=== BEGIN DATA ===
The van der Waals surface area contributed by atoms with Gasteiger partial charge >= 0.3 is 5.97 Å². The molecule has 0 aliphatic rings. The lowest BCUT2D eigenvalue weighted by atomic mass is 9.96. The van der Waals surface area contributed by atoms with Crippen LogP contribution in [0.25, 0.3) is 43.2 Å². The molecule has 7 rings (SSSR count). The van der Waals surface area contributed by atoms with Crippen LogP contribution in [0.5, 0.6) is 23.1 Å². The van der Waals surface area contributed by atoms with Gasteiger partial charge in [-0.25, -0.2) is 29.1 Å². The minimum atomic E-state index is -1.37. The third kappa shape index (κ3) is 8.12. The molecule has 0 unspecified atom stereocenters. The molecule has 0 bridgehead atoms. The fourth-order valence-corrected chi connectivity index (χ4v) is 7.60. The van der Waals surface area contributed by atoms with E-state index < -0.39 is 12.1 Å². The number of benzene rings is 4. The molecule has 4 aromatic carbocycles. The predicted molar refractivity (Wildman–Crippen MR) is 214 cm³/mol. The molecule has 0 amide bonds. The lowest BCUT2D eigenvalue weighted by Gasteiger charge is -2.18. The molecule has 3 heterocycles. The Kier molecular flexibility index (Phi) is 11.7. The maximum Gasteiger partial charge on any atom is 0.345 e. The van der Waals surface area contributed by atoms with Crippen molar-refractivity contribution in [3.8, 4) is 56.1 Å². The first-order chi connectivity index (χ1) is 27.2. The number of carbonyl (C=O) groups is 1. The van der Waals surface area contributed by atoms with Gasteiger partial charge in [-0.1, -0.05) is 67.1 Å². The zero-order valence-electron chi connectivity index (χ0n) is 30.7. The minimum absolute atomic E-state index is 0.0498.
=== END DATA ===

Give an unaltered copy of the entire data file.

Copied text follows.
The van der Waals surface area contributed by atoms with Gasteiger partial charge >= 0.3 is 5.97 Å². The molecule has 0 aliphatic rings. The lowest BCUT2D eigenvalue weighted by atomic mass is 9.96. The van der Waals surface area contributed by atoms with Crippen LogP contribution in [0.25, 0.3) is 43.2 Å². The molecule has 7 rings (SSSR count). The van der Waals surface area contributed by atoms with Crippen LogP contribution in [0.5, 0.6) is 23.1 Å². The van der Waals surface area contributed by atoms with Gasteiger partial charge in [-0.25, -0.2) is 29.1 Å². The minimum atomic E-state index is -1.37. The third kappa shape index (κ3) is 8.12. The molecule has 0 unspecified atom stereocenters. The molecule has 0 bridgehead atoms. The fourth-order valence-corrected chi connectivity index (χ4v) is 7.60. The van der Waals surface area contributed by atoms with E-state index < -0.39 is 12.1 Å². The number of benzene rings is 4. The molecule has 4 aromatic carbocycles. The predicted molar refractivity (Wildman–Crippen MR) is 214 cm³/mol. The molecule has 0 amide bonds. The lowest BCUT2D eigenvalue weighted by Gasteiger charge is -2.18. The molecule has 3 heterocycles. The Kier molecular flexibility index (Phi) is 11.7. The maximum Gasteiger partial charge on any atom is 0.345 e. The van der Waals surface area contributed by atoms with Crippen molar-refractivity contribution in [3.8, 4) is 56.1 Å². The first-order chi connectivity index (χ1) is 27.2. The number of carbonyl (C=O) groups is 1. The van der Waals surface area contributed by atoms with Gasteiger partial charge in [-0.1, -0.05) is 67.1 Å². The zero-order valence-electron chi connectivity index (χ0n) is 30.7. The minimum absolute atomic E-state index is 0.0498.